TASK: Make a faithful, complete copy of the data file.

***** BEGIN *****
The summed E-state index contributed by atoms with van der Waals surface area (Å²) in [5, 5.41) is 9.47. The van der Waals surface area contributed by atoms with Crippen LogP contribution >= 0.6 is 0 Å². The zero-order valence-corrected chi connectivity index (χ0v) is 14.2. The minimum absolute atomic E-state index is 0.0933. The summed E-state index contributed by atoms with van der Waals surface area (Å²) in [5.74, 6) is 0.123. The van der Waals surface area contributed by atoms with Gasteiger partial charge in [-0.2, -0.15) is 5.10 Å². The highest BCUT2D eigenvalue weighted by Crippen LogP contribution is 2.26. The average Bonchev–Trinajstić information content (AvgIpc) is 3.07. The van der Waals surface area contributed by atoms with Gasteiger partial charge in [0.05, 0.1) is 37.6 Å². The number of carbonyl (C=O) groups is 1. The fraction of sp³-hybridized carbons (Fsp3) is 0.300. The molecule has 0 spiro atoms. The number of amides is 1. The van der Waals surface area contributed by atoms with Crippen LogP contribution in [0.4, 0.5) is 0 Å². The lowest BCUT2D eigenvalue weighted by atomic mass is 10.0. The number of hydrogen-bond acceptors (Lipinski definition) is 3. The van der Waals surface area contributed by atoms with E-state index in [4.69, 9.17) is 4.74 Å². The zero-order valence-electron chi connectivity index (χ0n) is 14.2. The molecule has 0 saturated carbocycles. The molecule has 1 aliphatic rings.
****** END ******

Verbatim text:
The summed E-state index contributed by atoms with van der Waals surface area (Å²) in [5, 5.41) is 9.47. The van der Waals surface area contributed by atoms with Crippen LogP contribution >= 0.6 is 0 Å². The zero-order valence-corrected chi connectivity index (χ0v) is 14.2. The minimum absolute atomic E-state index is 0.0933. The summed E-state index contributed by atoms with van der Waals surface area (Å²) in [5.74, 6) is 0.123. The van der Waals surface area contributed by atoms with Gasteiger partial charge in [-0.2, -0.15) is 5.10 Å². The highest BCUT2D eigenvalue weighted by Crippen LogP contribution is 2.26. The average Bonchev–Trinajstić information content (AvgIpc) is 3.07. The van der Waals surface area contributed by atoms with Gasteiger partial charge in [0.05, 0.1) is 37.6 Å². The number of carbonyl (C=O) groups is 1. The fraction of sp³-hybridized carbons (Fsp3) is 0.300. The molecule has 0 spiro atoms. The number of amides is 1. The van der Waals surface area contributed by atoms with Crippen LogP contribution in [0.4, 0.5) is 0 Å². The lowest BCUT2D eigenvalue weighted by atomic mass is 10.0. The number of hydrogen-bond acceptors (Lipinski definition) is 3. The van der Waals surface area contributed by atoms with E-state index in [4.69, 9.17) is 4.74 Å². The zero-order valence-electron chi connectivity index (χ0n) is 14.2. The molecule has 0 saturated carbocycles. The molecule has 1 aliphatic rings.